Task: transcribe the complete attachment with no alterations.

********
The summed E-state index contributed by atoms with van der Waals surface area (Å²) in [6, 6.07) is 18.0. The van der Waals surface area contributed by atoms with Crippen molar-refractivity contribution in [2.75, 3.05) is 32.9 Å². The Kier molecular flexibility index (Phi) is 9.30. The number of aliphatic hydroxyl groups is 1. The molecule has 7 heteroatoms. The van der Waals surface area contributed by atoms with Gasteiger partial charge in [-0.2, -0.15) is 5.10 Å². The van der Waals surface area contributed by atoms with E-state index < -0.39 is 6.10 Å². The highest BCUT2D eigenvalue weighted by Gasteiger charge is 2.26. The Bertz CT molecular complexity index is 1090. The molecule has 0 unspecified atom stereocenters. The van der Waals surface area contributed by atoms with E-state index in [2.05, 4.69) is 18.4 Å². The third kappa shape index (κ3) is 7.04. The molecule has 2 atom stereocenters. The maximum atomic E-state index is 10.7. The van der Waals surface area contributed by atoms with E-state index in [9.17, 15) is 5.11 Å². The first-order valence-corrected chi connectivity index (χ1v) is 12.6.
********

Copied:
The summed E-state index contributed by atoms with van der Waals surface area (Å²) in [6, 6.07) is 18.0. The van der Waals surface area contributed by atoms with Crippen molar-refractivity contribution in [2.75, 3.05) is 32.9 Å². The Kier molecular flexibility index (Phi) is 9.30. The number of aliphatic hydroxyl groups is 1. The molecule has 7 heteroatoms. The van der Waals surface area contributed by atoms with Gasteiger partial charge in [-0.2, -0.15) is 5.10 Å². The van der Waals surface area contributed by atoms with E-state index < -0.39 is 6.10 Å². The highest BCUT2D eigenvalue weighted by Gasteiger charge is 2.26. The Bertz CT molecular complexity index is 1090. The molecule has 0 unspecified atom stereocenters. The van der Waals surface area contributed by atoms with E-state index in [2.05, 4.69) is 18.4 Å². The third kappa shape index (κ3) is 7.04. The molecule has 2 atom stereocenters. The maximum atomic E-state index is 10.7. The van der Waals surface area contributed by atoms with E-state index in [9.17, 15) is 5.11 Å². The first-order valence-corrected chi connectivity index (χ1v) is 12.6.